What is National Insurance?
National Insurance is a tax on earnings and self-employed profits.
Your National Insurance contributions are paid into a fund, from which some state benefits are paid.
This includes the state pension, statutory sick pay or maternity leave, or entitlement to additional unemployment benefits.
Who pays National Insurance?
National Insurance is paid by employers, as well as employees and self-employed workers, until they reach state pension age.
In some cases you may qualify for National Insurance credits, perhaps if you are earning a modest wage, or are acting as a carer.
If you're not currently paying into National Insurance, you can also elect to make voluntary contributions.
Find out more: National Insurance contributions - find out who pays what
Why do I need to pay National Insurance?
Paying National Insurance entitles you to some state benefits, though these vary according to whether you're employed, self-employed or making voluntary contributions.
You'll need to pay into National Insurance for a set number of years to be entitled to receive the state pension.
If you haven't met the minimum amount of contributions, you may not qualify for some benefits.
Find out more: how do I qualify for the state pension? – when you'll qualify, and what you need to do in advance.
Making National Insurance contributions
If you're employed, National Insurance is automatically deducted from your monthly pay.
If you're self-employed, you'll need to organise these contributions yourself, usually through your self-assessment tax return.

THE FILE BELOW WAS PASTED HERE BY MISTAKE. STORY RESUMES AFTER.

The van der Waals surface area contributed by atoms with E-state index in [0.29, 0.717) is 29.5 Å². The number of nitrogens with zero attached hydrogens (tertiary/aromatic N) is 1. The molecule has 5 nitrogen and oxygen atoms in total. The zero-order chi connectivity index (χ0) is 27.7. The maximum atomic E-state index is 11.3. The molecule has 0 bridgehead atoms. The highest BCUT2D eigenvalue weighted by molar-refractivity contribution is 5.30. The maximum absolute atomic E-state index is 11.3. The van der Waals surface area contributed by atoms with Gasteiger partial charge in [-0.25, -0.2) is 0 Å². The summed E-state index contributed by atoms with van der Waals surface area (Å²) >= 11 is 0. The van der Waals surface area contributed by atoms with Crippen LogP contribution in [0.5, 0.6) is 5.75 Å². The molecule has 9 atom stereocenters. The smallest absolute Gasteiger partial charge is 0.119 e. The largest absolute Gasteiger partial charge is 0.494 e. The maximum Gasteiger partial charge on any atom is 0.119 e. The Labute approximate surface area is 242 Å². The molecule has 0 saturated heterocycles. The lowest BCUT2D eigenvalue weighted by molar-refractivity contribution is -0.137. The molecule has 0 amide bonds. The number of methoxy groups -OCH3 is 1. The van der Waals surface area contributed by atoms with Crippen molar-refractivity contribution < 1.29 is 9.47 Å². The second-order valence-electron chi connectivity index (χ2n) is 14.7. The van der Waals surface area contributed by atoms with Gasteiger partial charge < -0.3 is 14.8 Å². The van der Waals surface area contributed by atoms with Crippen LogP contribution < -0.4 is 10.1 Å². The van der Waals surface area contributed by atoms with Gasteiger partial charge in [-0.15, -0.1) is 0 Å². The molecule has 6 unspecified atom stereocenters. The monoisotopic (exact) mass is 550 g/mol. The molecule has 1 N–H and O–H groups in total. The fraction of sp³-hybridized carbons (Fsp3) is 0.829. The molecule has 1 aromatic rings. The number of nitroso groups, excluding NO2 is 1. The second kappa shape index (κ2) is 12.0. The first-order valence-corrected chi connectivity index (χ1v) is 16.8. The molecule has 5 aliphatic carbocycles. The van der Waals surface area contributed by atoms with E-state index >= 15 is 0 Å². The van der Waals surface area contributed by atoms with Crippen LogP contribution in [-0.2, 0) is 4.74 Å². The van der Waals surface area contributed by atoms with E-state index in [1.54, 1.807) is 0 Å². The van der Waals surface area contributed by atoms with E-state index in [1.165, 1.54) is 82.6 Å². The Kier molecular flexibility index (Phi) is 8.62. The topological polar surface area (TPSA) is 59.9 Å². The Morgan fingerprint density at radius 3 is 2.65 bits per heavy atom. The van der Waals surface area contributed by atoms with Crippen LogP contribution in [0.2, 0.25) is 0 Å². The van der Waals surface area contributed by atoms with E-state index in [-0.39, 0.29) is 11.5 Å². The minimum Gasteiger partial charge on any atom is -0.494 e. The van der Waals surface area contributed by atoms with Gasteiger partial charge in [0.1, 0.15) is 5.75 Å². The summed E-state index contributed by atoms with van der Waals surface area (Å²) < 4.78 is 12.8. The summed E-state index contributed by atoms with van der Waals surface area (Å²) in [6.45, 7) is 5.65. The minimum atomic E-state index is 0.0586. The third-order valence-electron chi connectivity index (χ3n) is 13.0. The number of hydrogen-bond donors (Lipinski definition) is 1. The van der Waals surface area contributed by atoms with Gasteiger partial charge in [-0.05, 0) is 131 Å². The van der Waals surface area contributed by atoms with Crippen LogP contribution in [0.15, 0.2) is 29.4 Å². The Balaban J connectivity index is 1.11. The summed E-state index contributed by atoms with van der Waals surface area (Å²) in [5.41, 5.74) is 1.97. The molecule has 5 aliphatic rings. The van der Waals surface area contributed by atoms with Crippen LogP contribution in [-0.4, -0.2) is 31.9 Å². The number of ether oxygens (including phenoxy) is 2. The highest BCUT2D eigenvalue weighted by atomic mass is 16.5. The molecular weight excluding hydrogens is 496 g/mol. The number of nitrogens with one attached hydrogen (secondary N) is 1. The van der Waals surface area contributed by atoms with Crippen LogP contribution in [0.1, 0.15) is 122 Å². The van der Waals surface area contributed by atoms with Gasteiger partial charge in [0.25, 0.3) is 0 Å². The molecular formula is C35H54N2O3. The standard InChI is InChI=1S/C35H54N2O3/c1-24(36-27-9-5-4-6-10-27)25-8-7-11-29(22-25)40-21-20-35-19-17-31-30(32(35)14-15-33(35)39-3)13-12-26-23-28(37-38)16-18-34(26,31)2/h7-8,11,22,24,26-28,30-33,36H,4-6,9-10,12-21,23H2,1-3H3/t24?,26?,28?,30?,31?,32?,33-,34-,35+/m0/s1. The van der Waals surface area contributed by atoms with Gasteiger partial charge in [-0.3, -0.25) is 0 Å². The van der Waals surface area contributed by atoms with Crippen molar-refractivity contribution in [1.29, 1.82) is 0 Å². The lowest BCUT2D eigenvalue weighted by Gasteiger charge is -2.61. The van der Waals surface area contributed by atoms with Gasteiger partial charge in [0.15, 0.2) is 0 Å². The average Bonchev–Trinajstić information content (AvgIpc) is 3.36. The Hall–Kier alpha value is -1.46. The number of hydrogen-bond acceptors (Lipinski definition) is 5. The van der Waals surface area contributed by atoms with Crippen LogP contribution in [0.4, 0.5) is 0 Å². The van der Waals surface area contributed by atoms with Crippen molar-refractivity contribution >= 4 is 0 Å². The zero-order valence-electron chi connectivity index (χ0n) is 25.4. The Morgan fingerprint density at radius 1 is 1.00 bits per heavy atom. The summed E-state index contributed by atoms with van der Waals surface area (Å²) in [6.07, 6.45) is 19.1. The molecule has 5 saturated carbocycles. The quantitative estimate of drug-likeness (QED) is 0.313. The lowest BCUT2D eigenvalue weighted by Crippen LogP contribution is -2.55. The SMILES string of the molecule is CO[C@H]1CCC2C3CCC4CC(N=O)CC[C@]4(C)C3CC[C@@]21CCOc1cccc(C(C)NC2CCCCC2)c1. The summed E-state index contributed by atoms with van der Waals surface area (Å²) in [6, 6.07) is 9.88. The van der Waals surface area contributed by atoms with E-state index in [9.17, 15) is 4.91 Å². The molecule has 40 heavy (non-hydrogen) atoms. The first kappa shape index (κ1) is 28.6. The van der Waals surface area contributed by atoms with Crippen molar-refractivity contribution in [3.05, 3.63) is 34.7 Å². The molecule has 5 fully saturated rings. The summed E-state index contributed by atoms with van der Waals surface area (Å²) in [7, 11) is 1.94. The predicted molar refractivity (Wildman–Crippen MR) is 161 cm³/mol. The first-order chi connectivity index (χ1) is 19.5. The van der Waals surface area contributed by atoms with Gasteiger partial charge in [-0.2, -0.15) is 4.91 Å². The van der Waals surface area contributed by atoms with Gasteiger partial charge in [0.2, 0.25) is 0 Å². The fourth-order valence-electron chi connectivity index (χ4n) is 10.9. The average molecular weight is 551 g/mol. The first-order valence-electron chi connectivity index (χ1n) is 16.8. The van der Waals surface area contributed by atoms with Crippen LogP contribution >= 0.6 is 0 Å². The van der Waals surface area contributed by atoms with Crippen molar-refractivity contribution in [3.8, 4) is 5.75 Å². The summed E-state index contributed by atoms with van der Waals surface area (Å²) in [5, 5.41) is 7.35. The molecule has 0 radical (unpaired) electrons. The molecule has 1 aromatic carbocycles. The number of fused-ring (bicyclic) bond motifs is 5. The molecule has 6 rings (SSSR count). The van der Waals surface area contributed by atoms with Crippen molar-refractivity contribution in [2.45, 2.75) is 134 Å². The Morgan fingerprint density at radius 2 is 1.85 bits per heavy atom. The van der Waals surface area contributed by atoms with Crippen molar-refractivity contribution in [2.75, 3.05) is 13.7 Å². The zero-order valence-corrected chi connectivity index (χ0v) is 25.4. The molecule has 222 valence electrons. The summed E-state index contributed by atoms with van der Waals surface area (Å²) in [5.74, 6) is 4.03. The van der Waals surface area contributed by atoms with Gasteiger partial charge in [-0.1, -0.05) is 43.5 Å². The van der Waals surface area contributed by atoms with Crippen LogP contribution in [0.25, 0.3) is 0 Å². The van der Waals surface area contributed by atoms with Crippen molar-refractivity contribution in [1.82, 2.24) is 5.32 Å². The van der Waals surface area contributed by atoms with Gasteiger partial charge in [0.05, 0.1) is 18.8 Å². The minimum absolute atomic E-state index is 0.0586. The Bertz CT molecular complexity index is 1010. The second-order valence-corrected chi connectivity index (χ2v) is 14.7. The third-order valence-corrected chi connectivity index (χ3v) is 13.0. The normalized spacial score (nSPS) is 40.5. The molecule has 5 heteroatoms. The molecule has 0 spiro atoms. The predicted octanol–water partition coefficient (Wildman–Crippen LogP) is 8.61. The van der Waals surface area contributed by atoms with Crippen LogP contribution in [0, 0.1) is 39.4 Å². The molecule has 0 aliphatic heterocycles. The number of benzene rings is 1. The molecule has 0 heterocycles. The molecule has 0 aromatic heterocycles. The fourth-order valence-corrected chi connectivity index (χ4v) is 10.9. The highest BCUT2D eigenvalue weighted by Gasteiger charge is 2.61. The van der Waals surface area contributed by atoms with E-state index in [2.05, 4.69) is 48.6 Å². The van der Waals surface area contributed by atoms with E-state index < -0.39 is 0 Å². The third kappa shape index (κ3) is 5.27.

Either way, to ensure you pay the right amount of tax, it's important to check that you have the correct tax code.
Find out more: National Insurance rates – a detailed breakdown of how much you'll have to pay
What is my National Insurance number?
National Insurance numbers are set by the Department of Work and Pensions.
Each number is unique - they are used to identify you so the government knows how much tax you have paid, how much state pension you might be owed, and to track your tax allowances.
Each person is only assigned one National Insurance number and you'll use the same one throughout your life.
Your National Insurance number contains two letters, six numbers and a final letter.
How do I apply for a NI number?
If you are a UK national, you should receive an NI number (and NI card) automatically before you turn 16.
If you didn’t, and are under 20, call the National Insurance number helpline (0300 200 3500). If you are older than 20, call the National Insurance application line on 0800 141 2075.
This office is only open Monday to Friday. You’ll need ID, and may need to attend an interview.
If you are moving to the UK, you may have a National Insurance number allocated on your biometric residence permit. If not, you must apply once you are in the UK by calling the helpling number on 0800 141 2075.
Help with your National Insurance number
Below are some commonly asked questions related to your National Insurance card.